Adalynne McCord ran up and down the rows of carved pumpkins Friday night at the Penn State Arboretum’s H.O. Smith Botanic Gardens while she “oohed” and “aahed.”
Some pumpkins were carved with tradition jack-o’lantern faces, while others were sculpted like a pirate, Batman, and had a logo of a saint, the Nittany Lion, Pittsburgh penguin, and more.
“Look, Mommy, the pumpkins are on fire,” Adalynne, 5, said to her mother Carrie McCord. “They look so pretty.”
A record 443 pumpkins were on display for the third annual Pumpkin Festival, said Shari Edelson, director of horticulture at The Arboretum. The garden shone brightly during the pumpkin lighting ceremony, which drew about 2,000 people.
The festival will continue Saturday with activities such as live entertainment, refreshments, and corn husk doll and scarecrow making.
On Friday, a panel of judges voted on the best pumpkins.
“They’re all so creative,” said judge Elizabeth Goreham, State College’s mayor. “We’re really looking for creativity and originality, and something that represents Halloween and the fall season.”
Nine-year-old Lukena Petrunina won the Best in Show award as two dozen others were awarded ribbons in seven categories. Winners will be able to pick up their pumpkins and ribbons on Sunday.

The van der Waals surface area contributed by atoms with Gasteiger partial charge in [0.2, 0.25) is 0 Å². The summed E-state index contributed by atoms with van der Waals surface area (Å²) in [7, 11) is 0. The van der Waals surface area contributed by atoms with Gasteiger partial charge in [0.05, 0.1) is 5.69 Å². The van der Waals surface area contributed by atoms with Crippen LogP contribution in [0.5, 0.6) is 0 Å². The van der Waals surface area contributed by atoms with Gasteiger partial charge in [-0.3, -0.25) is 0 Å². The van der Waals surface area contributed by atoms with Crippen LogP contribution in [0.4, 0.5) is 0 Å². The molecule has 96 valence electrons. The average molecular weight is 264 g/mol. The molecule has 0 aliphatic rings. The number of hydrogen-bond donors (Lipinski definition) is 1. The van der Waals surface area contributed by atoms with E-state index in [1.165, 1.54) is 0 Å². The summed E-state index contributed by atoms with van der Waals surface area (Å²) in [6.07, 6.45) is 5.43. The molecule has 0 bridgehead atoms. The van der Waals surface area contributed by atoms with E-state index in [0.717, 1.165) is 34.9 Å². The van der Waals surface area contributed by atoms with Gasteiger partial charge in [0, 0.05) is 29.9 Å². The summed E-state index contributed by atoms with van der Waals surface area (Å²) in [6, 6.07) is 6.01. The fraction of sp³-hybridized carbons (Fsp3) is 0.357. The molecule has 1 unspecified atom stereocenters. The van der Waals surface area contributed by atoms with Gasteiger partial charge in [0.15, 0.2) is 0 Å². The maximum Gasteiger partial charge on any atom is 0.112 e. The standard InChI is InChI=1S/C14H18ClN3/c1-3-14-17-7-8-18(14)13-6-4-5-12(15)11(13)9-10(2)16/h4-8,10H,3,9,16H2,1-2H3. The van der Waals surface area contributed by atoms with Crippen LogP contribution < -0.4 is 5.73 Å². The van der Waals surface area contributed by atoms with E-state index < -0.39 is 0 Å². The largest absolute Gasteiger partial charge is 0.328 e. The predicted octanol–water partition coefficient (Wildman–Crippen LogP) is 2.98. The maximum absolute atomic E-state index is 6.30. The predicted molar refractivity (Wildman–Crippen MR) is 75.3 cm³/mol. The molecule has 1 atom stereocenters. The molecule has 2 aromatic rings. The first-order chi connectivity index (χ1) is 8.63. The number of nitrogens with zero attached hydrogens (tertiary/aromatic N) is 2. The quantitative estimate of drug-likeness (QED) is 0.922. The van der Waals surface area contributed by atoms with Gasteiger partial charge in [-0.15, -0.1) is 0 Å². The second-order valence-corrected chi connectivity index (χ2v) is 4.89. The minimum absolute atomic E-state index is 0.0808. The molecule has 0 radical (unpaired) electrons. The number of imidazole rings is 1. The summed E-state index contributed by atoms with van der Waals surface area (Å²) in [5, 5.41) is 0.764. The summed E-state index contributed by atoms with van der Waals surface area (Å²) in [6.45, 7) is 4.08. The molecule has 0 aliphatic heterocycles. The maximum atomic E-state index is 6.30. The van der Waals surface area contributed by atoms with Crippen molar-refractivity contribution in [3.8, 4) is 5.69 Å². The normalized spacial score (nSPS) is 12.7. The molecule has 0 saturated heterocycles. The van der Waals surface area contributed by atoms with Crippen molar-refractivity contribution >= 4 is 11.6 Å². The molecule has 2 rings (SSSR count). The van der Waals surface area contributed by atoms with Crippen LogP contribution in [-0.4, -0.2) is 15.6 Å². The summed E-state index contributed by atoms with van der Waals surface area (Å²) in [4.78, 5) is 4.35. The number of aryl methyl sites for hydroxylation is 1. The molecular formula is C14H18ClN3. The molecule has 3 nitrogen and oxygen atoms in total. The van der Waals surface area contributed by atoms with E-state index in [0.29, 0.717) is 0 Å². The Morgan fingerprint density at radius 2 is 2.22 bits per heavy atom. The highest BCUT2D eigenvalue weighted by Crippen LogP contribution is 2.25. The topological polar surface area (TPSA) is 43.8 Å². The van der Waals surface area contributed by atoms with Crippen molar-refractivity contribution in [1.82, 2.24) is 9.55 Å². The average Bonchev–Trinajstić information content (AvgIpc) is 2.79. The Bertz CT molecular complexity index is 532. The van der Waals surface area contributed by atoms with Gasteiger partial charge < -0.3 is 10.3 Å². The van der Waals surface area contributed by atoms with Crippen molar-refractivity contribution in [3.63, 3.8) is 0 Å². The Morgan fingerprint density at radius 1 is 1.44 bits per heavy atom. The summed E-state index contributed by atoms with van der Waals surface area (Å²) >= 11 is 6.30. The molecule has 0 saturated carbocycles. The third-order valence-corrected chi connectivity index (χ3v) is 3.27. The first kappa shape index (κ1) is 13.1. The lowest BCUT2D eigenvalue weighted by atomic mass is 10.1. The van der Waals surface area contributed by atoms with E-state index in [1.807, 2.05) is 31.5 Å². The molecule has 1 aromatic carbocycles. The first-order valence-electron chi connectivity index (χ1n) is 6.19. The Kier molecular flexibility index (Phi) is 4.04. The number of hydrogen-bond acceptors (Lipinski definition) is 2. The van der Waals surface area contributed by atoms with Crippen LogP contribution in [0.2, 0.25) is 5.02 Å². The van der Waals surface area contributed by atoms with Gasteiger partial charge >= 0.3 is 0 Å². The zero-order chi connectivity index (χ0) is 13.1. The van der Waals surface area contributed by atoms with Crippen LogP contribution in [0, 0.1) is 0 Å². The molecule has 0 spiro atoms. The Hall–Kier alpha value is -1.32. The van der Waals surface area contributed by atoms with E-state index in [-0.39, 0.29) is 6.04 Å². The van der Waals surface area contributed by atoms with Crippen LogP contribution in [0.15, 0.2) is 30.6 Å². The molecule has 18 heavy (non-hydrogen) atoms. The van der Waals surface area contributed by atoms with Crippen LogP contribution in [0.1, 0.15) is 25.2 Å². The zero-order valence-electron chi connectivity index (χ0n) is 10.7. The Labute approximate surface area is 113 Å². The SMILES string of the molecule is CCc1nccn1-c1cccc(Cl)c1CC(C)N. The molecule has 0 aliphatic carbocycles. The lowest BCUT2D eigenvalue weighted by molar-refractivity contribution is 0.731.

Lukena’s pumpkin was tilted so the stem acted as the nose on the face of the jack’o’-lantern, which had slanted eyes and ears that stuck out made from the remnants of the pumpkin.
“We evaluate all the pumpkins and try to give a good representation to those we think are the best,” said Patrick Williams, director of development at The Arboretum.
The Christensen family moved to State College this year from Arizona. Dane Christensen said this was a nice way to bring the family together and have some fun.
His son Zade, 3, and daughter Aria, 5, both entered the contest this year. Zane won third-place in his category as he carved a monster face on his pumpkin.
“It’s a good way to spend some time together and get the kids motivated,” Dane Christensen said.
The festival is able to continue each year with the financial help of the Vargo family, Edelson said.
“We like to think of The Arboretum as an open space to the public and that it transcends the university and brings the community together to celebrate,” Edelson said.